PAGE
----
Taxonomy: Magnoliophyta (angiosperm), Magnoliopsida (dicot), Bignoniaceae
Willow, Flowering Willow, Willowleaf Catalpa, Desert Catalpa,
Catalpa Willow, False Willow, Bow Willow, Mimbre, Jano (18)
The Chilopsis linearis, more commonly known as the desert willow, is a native to the southwestern United States and Northern Mexico. Its Linnaean name Chilopsis refers to the lip-like flower and linearis refers to the long narrow leaves. Though its many common names refer to it as a willow, it is not related to the willow species. This willow-like plant typically is a natural protector against flood and erosion damage. Historically the desert willow has been used by the Pima to thatch roofs and for the enjoyment of the pleasant fragrance produced by the plant (12). Medicinally this plant seems to have been ignored, though it has several potential medicinal uses it is not frequently used.
Desert willow is found in moist areas and dry washes at a soil pH level of 6-9. It is a shrub that can grow up to 30 feet tall and has leaves from 5 to 6 inches long. This deciduous shrub has dark brown bark and trumpet-shaped flowers. Flower color ranges between pink and violet with blooms occuring in May/June or later if the rainy season is promising (4).
reproduces sexually; its purple trumpet-like flowers are attractive
to many types of pollinators. Though
it has both male and female organs, it cannot pollinate itself,
it must pollinate by outcrossing (4). The
long pods on the desert willow hold many seeds and each has several
minuscule hairs that allow for easy wind dispersal.
desert willows flowers, leaves, or bark can be used as a hot
poultice or a soothing tea for coughing(13).
Other treatments guard against yeast infections, athletes
foot and a first-aid technique for scrapes and scratches.
The plant carries an additional use as an anti-fungal
and anti-candida product (yeast). The
tea (from the flowers) produces a natural anti-oxidant, which
promotes cardiovascular health and regulates glucose metabolism.
Desert willow is a protective agent against soil erosion and flooding, as well as a windbreak or sunscreen. This shrub is important to animals because it provides nesting sites and cover. Wildlife, such as deer and birds, consume the leaves, fruit and the flowers nectar. When found in its natural habitat, a good source of water is not too far below the surface (1).Desert willow is often used in southwestern landscaping.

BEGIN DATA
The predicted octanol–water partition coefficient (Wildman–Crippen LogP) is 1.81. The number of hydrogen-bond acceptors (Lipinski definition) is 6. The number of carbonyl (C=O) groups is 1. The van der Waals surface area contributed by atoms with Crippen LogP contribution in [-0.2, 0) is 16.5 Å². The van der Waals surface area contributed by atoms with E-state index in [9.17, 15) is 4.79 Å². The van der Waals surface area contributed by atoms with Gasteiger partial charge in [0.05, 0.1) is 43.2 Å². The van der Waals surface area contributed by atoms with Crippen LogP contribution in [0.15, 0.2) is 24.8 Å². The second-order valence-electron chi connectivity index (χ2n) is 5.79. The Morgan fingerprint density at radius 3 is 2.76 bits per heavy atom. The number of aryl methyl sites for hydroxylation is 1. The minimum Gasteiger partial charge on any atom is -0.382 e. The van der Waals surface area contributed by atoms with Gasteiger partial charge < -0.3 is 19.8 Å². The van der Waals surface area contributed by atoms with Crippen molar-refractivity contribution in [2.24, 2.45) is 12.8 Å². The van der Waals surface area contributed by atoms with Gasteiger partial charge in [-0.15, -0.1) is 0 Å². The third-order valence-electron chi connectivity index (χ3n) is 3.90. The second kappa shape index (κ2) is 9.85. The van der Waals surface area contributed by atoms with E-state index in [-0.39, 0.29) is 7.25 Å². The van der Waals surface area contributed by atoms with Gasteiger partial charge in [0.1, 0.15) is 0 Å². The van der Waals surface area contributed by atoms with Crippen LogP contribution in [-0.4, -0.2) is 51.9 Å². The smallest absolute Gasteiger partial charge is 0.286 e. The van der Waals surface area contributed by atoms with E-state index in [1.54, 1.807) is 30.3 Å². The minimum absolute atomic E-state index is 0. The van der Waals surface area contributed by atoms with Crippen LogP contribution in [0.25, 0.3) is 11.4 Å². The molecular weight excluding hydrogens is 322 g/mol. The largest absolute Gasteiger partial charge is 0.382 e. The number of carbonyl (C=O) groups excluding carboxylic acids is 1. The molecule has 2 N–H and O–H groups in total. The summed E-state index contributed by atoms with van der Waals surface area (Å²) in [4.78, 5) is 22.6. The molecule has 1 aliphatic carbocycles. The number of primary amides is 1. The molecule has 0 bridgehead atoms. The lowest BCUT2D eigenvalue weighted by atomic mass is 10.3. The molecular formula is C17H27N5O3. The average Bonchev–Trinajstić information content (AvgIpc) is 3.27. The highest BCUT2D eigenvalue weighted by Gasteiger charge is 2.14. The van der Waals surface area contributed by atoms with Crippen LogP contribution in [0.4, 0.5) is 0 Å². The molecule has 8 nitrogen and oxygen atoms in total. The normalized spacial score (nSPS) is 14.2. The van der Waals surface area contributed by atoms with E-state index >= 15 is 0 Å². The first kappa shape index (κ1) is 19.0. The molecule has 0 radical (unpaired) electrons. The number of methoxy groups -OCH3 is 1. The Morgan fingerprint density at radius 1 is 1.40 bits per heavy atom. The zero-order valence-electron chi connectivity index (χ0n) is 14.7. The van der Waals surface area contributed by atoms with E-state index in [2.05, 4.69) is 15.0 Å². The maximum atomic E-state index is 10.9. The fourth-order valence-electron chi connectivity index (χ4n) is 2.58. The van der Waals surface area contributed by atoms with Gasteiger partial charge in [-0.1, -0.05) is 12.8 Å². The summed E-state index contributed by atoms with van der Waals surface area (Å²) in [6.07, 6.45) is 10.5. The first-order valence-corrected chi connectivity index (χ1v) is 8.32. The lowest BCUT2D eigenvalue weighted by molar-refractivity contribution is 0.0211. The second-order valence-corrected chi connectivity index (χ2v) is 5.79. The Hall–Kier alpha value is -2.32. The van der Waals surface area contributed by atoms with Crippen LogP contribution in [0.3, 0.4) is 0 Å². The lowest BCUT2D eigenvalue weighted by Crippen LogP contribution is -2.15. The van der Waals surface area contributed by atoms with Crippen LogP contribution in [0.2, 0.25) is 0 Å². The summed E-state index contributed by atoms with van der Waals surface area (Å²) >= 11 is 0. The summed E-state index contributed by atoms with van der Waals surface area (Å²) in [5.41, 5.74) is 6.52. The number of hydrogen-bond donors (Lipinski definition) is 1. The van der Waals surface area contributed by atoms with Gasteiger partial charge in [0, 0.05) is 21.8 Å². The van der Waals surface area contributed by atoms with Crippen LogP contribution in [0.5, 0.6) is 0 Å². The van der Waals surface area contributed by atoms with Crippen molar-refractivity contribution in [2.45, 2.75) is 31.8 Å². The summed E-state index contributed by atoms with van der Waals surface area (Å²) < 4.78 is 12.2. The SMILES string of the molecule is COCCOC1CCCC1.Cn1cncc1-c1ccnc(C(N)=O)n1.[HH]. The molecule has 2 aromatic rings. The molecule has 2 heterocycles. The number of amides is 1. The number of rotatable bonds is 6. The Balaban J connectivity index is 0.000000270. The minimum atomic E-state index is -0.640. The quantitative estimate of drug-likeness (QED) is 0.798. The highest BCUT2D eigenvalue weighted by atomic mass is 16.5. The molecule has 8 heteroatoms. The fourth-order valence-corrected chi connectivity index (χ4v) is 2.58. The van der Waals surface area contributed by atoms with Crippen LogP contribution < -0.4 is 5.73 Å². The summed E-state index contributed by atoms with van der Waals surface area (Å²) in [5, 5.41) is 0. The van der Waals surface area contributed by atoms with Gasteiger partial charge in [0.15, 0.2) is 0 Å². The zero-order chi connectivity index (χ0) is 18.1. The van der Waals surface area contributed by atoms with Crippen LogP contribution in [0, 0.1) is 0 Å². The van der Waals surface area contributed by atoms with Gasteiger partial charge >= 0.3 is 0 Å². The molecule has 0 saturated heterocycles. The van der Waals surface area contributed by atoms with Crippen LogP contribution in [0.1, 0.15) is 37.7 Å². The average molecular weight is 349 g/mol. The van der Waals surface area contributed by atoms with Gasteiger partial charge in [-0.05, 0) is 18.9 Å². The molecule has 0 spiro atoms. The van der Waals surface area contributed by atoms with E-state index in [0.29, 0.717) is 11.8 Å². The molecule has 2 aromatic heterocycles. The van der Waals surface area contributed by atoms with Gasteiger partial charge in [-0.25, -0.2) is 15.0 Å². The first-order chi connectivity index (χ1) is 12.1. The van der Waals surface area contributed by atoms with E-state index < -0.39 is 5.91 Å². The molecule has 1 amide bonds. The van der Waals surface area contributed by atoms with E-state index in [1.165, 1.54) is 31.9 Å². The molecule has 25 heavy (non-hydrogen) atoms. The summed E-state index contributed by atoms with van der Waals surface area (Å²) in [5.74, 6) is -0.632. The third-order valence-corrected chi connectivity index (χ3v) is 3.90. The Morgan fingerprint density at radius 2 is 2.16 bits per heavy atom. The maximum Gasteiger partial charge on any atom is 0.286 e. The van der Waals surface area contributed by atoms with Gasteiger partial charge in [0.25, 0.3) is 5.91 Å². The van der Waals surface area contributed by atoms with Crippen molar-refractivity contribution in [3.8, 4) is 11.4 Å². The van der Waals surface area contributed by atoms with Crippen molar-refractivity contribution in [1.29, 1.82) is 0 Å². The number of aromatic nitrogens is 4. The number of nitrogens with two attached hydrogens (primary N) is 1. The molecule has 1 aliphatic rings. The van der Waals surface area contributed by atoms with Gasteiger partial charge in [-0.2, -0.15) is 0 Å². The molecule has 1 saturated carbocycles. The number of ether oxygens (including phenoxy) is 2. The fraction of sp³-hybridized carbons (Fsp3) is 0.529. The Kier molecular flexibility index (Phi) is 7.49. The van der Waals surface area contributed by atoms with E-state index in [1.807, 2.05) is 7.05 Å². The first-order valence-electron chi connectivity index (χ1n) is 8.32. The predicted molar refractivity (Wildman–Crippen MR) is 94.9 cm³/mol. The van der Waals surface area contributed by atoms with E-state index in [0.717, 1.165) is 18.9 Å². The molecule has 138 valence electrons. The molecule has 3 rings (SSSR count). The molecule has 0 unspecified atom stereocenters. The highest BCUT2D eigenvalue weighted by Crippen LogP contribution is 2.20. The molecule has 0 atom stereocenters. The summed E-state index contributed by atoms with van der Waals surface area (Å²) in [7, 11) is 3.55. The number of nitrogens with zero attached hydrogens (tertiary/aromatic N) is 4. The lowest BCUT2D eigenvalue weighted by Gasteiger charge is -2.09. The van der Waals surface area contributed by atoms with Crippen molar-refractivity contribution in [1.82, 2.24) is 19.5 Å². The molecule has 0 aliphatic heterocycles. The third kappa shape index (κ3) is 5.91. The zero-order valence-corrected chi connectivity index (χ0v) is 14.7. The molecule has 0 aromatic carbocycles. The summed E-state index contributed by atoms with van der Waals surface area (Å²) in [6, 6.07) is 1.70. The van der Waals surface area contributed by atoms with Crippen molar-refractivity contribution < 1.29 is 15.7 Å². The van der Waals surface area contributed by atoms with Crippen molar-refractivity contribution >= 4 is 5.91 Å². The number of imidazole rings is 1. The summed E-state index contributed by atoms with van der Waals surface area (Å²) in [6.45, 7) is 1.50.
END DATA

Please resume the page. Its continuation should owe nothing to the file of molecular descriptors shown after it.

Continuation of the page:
desert willow has a variety of chemical constitutes carried by
different plant organs. The flowers contain pigments called anthocyanins. These
are a group of H2O-soluble flavonoid pigments that
impart color to flowers and other plant appendages (11). Anthocyanins
are capable of trapping and absorbing blue, blue-green and green
light (6). Cool and
dry weather encourages high sugar concentration destroying chlorophyll
in cell sap, thus, contibuting to the high production of anthocyanins.
vital chemical compound found in the desert willow is polyphenol.
Polyphenol, in association with anthocyanins, have a high antioxidant
potential. Some pharmaceutical
effects of anthocyanins have been suggested in treatment of cardiovascular
diseases and in ophthalmology.
composites have shown that seeds contain trienoic fatty acids
located in the chloroplast membrane. High
temperatures result in the reduction of the acid leading to a
high tolerance for heat stress due to photosynthesis in the chloroplast
membrane (7). The
enzyme responsible for trienoic fatty acids are still being researched
for their usage in engineering crops to endure heat stress.
leaves and branches contain alkanes, squalene and piperidine alkaloids.
Alkanes are found to strengthen immune defenses against
fungi or bacteria (2). Squalene,
a hydrocarbon, is found in many health foods and is used variously
by the cosmetic industry in moisturizers or emollient agents (9). Piperidine
alkaloids are derived from amino acids commonly found in nitrogen-containing
wood and bark also have a type of flavonoid referred to as lapachic
acid or lapachol (alcohol functional group), which is found in
other plants of the catalpa family, such as Tabebuia avellanedae. Lapachol
is currently being researched as an anti-tumor and anti-viral
compound by the U.S. National Cancer Institute. A
derivative of lapachol, beta-lapachol, has been found to interfere
with the replication of HIV-1, a virus that causes AIDS, thereby
slowing the advancement of the disease (11).
Zone Trees. Desert
Research and Extension Center, Texas A&M University System,
of Botany, Iowa University, Copyright 1998-2000.
Department of Agriculture, Forest Service, Rocky Mountain Research
Station, Fire Sciences Laboratory, (2001, May). Fire
Effects Information System, [Online]. http://www.fs.fed.us/database/feis/plants/tree/chilin/
Dukes Phytochemical and Ethnobotanical Database. http://www.ars-grin.gov/duke/
Forest Service. Chemical
of the Week The Chemistry of Autumn Colors. http://www.fs.fed.us/news/fall.shtml
Y., Tsuyama, M., Kobayashi,Y., Kodama, H., Iba, K. Trienoic
Fatty Acids and Plant Tolerance of High Tolerance. Science,
Vol. 287, 476-479. 21
Jan. 2000. http://www.biotech-info.net/trienoic.html
Botanical Dermatology Database. BIGNONIACEAE.
Online: The Secondary
Metabolism of Plants Alkaloids.
Index 10th Ed. 5195
11. Cyberbotanica: Beta-Lapachone
and Lapachol. Pharmacology
of Beta-Lapachone and Lapachol. http://biotech.icmb.utexas.edu/botany/beta.html
Rea , Amadeo M. At the Desert's Green Edge: An Ethnobotany
of the Gila River Pima. The University of Arizona Press,
Tuscon. Copyright 1997.
, Amadeo M. At the Desert's Green Edge: An Ethnobotany of the Gila River Pima. The University of Arizona Press, Tuscon. Copyright 1997.
Plants of the Desert and Canyon West. Museum
of New Mexico Press.
February 13, 2008